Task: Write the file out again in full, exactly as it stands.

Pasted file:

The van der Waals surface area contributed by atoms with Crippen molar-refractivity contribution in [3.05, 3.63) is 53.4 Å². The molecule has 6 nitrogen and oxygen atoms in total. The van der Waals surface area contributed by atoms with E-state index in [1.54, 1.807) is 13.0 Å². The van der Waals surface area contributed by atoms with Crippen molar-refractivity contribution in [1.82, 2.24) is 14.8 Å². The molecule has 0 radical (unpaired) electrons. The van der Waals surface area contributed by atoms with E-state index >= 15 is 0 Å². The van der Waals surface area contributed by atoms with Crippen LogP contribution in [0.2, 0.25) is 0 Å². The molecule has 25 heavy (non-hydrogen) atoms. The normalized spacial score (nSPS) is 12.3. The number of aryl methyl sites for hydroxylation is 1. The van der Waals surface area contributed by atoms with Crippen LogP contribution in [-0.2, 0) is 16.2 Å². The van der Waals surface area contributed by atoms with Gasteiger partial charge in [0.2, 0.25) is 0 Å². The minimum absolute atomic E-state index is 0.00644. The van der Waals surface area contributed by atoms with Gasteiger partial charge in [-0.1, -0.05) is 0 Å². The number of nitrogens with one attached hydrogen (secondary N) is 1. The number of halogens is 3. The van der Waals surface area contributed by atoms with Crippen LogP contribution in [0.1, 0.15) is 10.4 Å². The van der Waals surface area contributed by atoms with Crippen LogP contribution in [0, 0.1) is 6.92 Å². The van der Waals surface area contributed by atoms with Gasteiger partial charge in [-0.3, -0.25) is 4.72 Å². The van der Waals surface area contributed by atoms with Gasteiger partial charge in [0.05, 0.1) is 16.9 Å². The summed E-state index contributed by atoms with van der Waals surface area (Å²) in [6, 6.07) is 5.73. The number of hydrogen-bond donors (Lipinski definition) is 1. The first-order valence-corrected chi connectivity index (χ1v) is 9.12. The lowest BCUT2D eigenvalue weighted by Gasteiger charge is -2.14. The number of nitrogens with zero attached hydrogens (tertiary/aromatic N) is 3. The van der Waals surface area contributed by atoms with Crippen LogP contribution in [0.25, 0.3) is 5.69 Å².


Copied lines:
The van der Waals surface area contributed by atoms with Crippen molar-refractivity contribution in [3.05, 3.63) is 53.4 Å². The molecule has 6 nitrogen and oxygen atoms in total. The van der Waals surface area contributed by atoms with E-state index in [1.54, 1.807) is 13.0 Å². The van der Waals surface area contributed by atoms with Crippen molar-refractivity contribution in [1.82, 2.24) is 14.8 Å². The molecule has 0 radical (unpaired) electrons. The van der Waals surface area contributed by atoms with E-state index >= 15 is 0 Å². The van der Waals surface area contributed by atoms with Crippen LogP contribution in [0.2, 0.25) is 0 Å². The molecule has 25 heavy (non-hydrogen) atoms. The normalized spacial score (nSPS) is 12.3. The number of aryl methyl sites for hydroxylation is 1. The van der Waals surface area contributed by atoms with Crippen LogP contribution in [-0.2, 0) is 16.2 Å². The van der Waals surface area contributed by atoms with Gasteiger partial charge in [0.2, 0.25) is 0 Å². The minimum absolute atomic E-state index is 0.00644. The van der Waals surface area contributed by atoms with Gasteiger partial charge in [-0.1, -0.05) is 0 Å². The number of nitrogens with one attached hydrogen (secondary N) is 1. The number of halogens is 3. The van der Waals surface area contributed by atoms with Crippen LogP contribution in [0.1, 0.15) is 10.4 Å². The van der Waals surface area contributed by atoms with Crippen LogP contribution in [0, 0.1) is 6.92 Å². The van der Waals surface area contributed by atoms with Gasteiger partial charge in [-0.3, -0.25) is 4.72 Å². The van der Waals surface area contributed by atoms with Gasteiger partial charge in [0.05, 0.1) is 16.9 Å². The summed E-state index contributed by atoms with van der Waals surface area (Å²) in [6, 6.07) is 5.73. The number of hydrogen-bond donors (Lipinski definition) is 1. The first-order valence-corrected chi connectivity index (χ1v) is 9.12. The lowest BCUT2D eigenvalue weighted by Gasteiger charge is -2.14. The number of nitrogens with zero attached hydrogens (tertiary/aromatic N) is 3. The van der Waals surface area contributed by atoms with Crippen LogP contribution in [0.25, 0.3) is 5.69 Å².